Hawaii Tropical Botanical Garden
except Independence Day, Thanksgiving, Christmas and New Year's Day,
with Garden admissions ending at 4pm.
Papaikou, HI United States
A Garden in a valley on the Ocean
The Hawaii Tropical Botanical Garden, opened in 1984 and covering 17 acres is a nonprofit botanical garden and nature preserve located on a 4 mile scenic route. The garden is located in a scenic valley opening out to Onomea Bay, and features streams, waterfalls and a boardwalk along the ocean. Today the garden contains over 2,000 plant species, representing more than 125 families and 750 genera, with good collections of palms, heliconias and bromeliads. Some of the garden’s mango and coconut palm trees are over 100 years old
A Unique Tropical Nature Preserve and Sanctuary
Aloha and welcome to Onomea Bay and the Hawaii Tropical Botanical Garden! This “Garden in a Valley on the Ocean” is located off of Highway 19 on the lush Hamakua Coast’s 4 Mile Scenic Drive, 8 1/2 miles north of Hilo on the Big Island of Hawaii.
The Hawaii Tropical Botanical Garden is a museum of living plants that attracts photographers, gardeners, botanists, scientists, and nature lovers from around the world. The Garden’s collection of tropical plants is international in scope. Over 2,000 species, representing more than 125 families and 750 genera, are found in this one-of-a-kind garden.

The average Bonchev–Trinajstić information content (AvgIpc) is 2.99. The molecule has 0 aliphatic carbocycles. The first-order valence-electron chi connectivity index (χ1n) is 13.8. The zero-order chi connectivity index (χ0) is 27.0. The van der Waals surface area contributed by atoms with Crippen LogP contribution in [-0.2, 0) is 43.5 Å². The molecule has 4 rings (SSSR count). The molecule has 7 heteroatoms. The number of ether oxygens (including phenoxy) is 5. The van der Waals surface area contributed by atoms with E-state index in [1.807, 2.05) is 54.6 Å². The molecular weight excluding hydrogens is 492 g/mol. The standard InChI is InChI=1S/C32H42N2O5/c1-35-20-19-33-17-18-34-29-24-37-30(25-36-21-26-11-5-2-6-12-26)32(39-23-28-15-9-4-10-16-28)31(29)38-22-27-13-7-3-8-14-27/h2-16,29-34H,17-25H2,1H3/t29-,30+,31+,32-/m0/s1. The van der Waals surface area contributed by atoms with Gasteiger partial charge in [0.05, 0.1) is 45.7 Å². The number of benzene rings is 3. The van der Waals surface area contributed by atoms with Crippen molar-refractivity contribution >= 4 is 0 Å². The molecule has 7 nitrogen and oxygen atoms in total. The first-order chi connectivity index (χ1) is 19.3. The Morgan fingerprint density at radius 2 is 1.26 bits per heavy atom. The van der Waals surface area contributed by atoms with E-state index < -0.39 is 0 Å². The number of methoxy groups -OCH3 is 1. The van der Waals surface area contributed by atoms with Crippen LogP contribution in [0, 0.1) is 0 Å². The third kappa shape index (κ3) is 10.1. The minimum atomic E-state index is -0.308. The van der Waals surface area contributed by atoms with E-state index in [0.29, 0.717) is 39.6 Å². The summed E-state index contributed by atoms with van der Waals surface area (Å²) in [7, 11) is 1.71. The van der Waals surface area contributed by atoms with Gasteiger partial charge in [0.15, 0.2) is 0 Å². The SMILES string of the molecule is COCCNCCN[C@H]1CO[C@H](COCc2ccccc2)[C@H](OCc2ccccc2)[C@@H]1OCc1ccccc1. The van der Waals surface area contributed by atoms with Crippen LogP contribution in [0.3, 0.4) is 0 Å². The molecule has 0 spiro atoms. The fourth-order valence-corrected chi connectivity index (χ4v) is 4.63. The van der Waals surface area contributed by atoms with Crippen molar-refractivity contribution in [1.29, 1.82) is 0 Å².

The 40-acre valley is a natural greenhouse, protected from buffeting tradewinds and blessed with fertile volcanic soil. Throughout this garden valley, nature trails meander through a true tropical rainforest, crossing bubbling streams, passing several beautiful waterfalls and the exciting ocean vistas along the rugged Pacific coast.
The Hawaii Tropical Botanical Garden is a 501(c)(3) Scientific and Educational non-profit, whose mission is to serve as a nature preserve and sanctuary, a living seed bank, and a study center for trees and plants of the tropical world. The Garden is dedicated to the collection and display of the world’s tropical plants,and to the education of both children and adults about the plight of the world’s rainforests. At a time when rainforest plants are disappearing at an alarming rate, the Garden is working to preserve as many species as possible for the benefit of future generations.